Chris Lazarus is the Assistant Director of Operations, Online and Bilingual Services at Response Crisis Center. Recently, she partnered with Michelle Kuchuk, M.S Best Practices in Clinical Technologies at the National Suicide Prevention Lifeline, and shared with us a few tips for maintaining a trusting tone with an individual in need of guidance and support on a digital chatline. As Chris and Michelle point out, there are many parts of human interaction that get 'lost-in-digital-translation', whether it be posture, facial expressions, or other nonverbal cues, operating the digital chatline is a delicate process that demands a gentle approach to expression and an even more dynamic approach to listening and understanding.
They outlines three strong tips for effective crisis intervention and note that these simple things can establish a clear connection for confidentiality, support, and understanding when dealing with an individual, friend, or family member in crisis.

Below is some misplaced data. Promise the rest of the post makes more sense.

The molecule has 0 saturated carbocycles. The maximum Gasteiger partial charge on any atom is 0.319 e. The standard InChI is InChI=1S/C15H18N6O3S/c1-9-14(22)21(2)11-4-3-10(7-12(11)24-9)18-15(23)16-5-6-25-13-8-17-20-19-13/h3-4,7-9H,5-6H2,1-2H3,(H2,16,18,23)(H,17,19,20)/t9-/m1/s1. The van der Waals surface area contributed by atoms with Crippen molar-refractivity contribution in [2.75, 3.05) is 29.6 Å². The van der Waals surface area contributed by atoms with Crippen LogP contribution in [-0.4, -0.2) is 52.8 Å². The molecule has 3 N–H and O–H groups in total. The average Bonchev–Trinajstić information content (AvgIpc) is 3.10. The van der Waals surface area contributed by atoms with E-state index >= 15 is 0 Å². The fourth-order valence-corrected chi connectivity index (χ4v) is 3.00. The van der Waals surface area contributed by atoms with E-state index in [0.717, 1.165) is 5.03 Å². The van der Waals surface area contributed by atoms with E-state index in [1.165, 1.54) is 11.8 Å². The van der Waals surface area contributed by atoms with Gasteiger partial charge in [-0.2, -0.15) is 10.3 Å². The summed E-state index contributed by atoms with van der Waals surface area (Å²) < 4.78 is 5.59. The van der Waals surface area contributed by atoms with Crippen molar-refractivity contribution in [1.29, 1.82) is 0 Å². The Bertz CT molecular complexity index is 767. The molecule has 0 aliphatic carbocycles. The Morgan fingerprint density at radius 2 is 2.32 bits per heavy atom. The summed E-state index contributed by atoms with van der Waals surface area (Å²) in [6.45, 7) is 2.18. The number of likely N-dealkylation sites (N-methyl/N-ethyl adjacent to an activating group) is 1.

1. Incorporate Ourselves More
"Since we do not have the benefit of posture, warmth, and other nonverbal cues, it is essential to figure out how to insert ourselves into the chat."
2. Use All of Your Active Listening Tools
"Sometimes, over chat, we don’t utilize all active listening strategies and techniques. In this pitfall, counselors understandably rely too heavily on questions — which cause even more of an interrogative atmosphere than over the phone."
3. Get Meta & Talk About the Problem
"Remember: any feeling that is mentioned is a feeling that can be discussed in the greater context of what’s going on for them. Talking about it openly and honestly can only help develop and maintain rapport."
Read more about Chris' tips for effective crisis hotline operation in Lifeline's Meduim article, "How to Be a Human on Crisis Chat".